6. “No U.S. network could have handled what iPhone’s thrown at it over the last 2+ years.”

    The problem looming is not present overloading of bandwidth…it is the future. More and more people are going to smartphones and a vast suck is inevitable. While some “rationing by price” may be inevitable, the only long term solution is vastly increasing bandwidth capacity.

  7. dave smith:

    Jailbreaking the iPhone won’t make any difference, other than letting you install applications not in the App Store.

    To avoid AT&T’s data plan, you’d have to terminate your contract early (and pay early termination fee), then switch to the ordinary voice plan. No jailbreaking, unlocking or anything.

    If you wish to use that iPhone on T-Mobile, you’ll need to unlock it first. 3G won’t work, though, since T-Mobile uses different frequencies.

  8. your 1st gen iphone doesn’t use the 3G network, Edge is pretty slow, I agree, but that was no surprise. I recall several people holding back on first gen iPhone because it was not able to have 3G, which while not perfect, is still significantly more useable than Edge.

    I stand by the Verizon ad. My coverage in San Francisco is simply abysmal and AT&T;should be ashamed of their spotty coverage.

    I can’t even answer the phone in my house.

    Oh— and another thing— I’ve never had any network performance issues really, my problem is finding and staying connected to the network at all.

  9. @ macrick: I cannot imagine watching a video or listening to a radio broadcast via the 3g network on my first generation iphone.

    Ummmmm… first-generation iPhone doesn’t have 3G. Only Edge. That might be your problem right there.

  10. Contrary to MDN’s take, plenty of people listen to internet radio. I have several stations that I listen to off and on that have large mixes that I could never afford to buy; in some cases music that probably isn’t available to buy in the US; I know a lot is not available from iTunes.

    Further more, I listen to types of music I would not let take up space on my iPhone, much less buy.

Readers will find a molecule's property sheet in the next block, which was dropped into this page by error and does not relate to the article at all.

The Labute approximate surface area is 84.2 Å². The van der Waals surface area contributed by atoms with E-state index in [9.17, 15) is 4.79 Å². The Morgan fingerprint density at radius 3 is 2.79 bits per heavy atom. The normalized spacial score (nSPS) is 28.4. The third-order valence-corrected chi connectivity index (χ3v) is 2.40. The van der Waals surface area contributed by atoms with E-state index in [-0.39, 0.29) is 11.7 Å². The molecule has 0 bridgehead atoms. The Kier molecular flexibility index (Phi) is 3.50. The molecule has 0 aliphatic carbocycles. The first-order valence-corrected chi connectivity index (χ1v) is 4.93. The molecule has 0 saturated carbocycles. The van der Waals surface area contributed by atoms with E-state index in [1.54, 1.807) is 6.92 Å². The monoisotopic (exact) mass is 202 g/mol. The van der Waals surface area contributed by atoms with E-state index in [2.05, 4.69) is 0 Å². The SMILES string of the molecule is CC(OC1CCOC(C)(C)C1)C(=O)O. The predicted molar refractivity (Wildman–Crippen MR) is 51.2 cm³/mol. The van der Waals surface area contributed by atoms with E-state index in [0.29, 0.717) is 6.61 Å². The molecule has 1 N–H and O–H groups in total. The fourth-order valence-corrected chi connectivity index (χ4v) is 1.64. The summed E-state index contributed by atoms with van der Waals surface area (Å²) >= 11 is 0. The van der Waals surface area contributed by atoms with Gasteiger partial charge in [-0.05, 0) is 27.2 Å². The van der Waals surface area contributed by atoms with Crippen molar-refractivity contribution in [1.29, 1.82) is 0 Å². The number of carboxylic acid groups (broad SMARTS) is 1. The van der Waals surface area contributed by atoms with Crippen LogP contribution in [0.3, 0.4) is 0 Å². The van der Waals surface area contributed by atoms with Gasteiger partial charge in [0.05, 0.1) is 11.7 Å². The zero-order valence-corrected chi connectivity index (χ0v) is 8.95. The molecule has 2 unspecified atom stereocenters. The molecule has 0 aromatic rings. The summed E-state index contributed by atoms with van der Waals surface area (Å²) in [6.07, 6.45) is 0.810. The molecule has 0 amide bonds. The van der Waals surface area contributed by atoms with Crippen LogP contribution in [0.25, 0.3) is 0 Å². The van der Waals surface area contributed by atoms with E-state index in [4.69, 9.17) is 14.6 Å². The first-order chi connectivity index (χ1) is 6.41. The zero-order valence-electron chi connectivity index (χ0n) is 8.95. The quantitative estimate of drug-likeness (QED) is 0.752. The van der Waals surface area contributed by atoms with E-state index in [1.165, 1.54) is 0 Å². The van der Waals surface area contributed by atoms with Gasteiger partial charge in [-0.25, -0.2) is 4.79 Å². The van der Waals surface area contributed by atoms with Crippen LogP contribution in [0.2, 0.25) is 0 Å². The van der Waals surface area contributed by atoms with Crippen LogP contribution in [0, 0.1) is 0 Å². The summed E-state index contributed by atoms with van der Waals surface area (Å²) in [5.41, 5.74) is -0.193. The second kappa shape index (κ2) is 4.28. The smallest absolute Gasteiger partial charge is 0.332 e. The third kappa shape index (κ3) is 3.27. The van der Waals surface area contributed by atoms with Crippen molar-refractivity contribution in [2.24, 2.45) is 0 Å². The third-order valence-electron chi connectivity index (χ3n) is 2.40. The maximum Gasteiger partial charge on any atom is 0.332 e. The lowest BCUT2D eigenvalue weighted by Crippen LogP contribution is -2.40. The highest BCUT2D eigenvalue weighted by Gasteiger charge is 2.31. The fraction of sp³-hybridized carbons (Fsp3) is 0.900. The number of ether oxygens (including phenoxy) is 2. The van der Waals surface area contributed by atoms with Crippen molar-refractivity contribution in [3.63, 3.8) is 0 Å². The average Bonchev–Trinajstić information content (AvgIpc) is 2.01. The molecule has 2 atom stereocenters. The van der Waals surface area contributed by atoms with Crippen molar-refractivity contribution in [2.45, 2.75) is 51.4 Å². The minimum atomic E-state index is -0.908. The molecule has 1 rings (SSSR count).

I know this piece is not generally about radio but about video, but I’d be careful about blowing off existing uses of bandwidth you don’t care about. Some uses you DO care about might be next.

  11. Predrag thank you for your comments. I have not bought an iPhone because of the data prices. But I notice the data prices are the same everywhere. I will take note of this and buy a new iPhone next year after the new ones come out.

  12. Apparently I’m one of those few people who has no problems whatsoever with my AT&T service. It works just fine wherever I am. I try to recognize that not everywhere is this fortunate, but honestly, some of the hyperbole you guys use starts to sound a bit unbelievable.

    @ Ron Robertson – This is the attitude from corporations I find most irritating: You’re using the service you’re paying for more than we expected! Now you must be punished!

    That’s exactly what irritates me, too. They’re advertising “unlimited”, and yet they’re shocked that people are using it in an unlimited way! What did they expect? And caps are not the answer. We’re paying them a lot of money they ought to be using to make their network better, not just to make sure their top execs can buy another yacht.

  13. @Predrag

    Simply terminating your contract with ATnT to avoid a data plan won’t work. They “require” a data plan with the iPhone and if they detect that you are using one on their network without one, they will add it back on. And supposedly… they really can detect it.